So-called "oldies music" has always had special resonance with L.A.'s Mexican and Chicano communities according to Molina. "Loyalty to the past is really strong, he says. "Driving old cars. Having the same dress style. Music's a part of it, people are not going to give it up." Sepulveda jokes that she was "pre-programmed" to like these sounds by her mother who believed that playing music would keep her infant mind active: "I owe my ear to my mother. Her philosophy was to play music while [we were] napping. This way, it stimulates the mind and keeps it going." Forget Baby Mozart, Sepulveda grew up on Baby Motown.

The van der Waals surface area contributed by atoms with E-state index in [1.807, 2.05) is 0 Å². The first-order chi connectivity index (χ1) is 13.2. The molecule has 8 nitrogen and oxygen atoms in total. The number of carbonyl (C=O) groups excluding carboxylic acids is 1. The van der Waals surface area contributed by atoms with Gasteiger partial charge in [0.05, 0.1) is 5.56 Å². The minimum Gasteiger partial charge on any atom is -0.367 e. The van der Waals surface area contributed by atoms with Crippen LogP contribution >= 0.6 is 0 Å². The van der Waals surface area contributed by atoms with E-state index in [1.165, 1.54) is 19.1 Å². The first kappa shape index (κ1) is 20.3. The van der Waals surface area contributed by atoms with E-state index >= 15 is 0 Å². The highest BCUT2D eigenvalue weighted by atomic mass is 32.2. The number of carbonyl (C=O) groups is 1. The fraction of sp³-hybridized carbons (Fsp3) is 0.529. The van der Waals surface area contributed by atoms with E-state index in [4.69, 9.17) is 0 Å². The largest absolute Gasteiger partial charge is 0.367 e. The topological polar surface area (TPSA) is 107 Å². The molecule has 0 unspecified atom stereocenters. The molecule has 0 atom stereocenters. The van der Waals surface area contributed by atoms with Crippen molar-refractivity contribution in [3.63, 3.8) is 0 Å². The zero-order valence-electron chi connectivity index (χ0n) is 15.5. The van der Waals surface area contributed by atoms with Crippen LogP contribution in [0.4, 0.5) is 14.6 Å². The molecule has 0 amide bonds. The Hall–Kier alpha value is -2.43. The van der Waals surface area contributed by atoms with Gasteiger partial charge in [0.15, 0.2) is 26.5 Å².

This love of oldies is also a powerful -- and often understated -- point of contact and connection between various ethnic communities in L.A. As historians like Molina, Ruben Guevara, George Lipsitz and Gaye Johnson have explored in their respective work, the evolution of R&B in the Southland has long brought together various audiences and artists together in intriguing configurations of cross-cultural identification and collaboration. Ron Gregory, a Hungarian Jew, grew up in Boyle Heights and turned himself into "Little Julian Herrera," scoring a big doo-wop hit in the late 1950s with "Lonely, Lonely Nights" while a generation later, the mostly African American members of WAR came out of Long Beach riding a distinctly Afro-Latin sound. There is perhaps no song more emblematic of this phenomenon than "Viva Tirado," originally penned by the African American composer Gerald Wilson in honor of a Tijuana bullfighter and then turned into a hit 1969 jazz-funk single by the rock/R&B group El Chicano and then later sampled by Chicano rapper Kid Frost.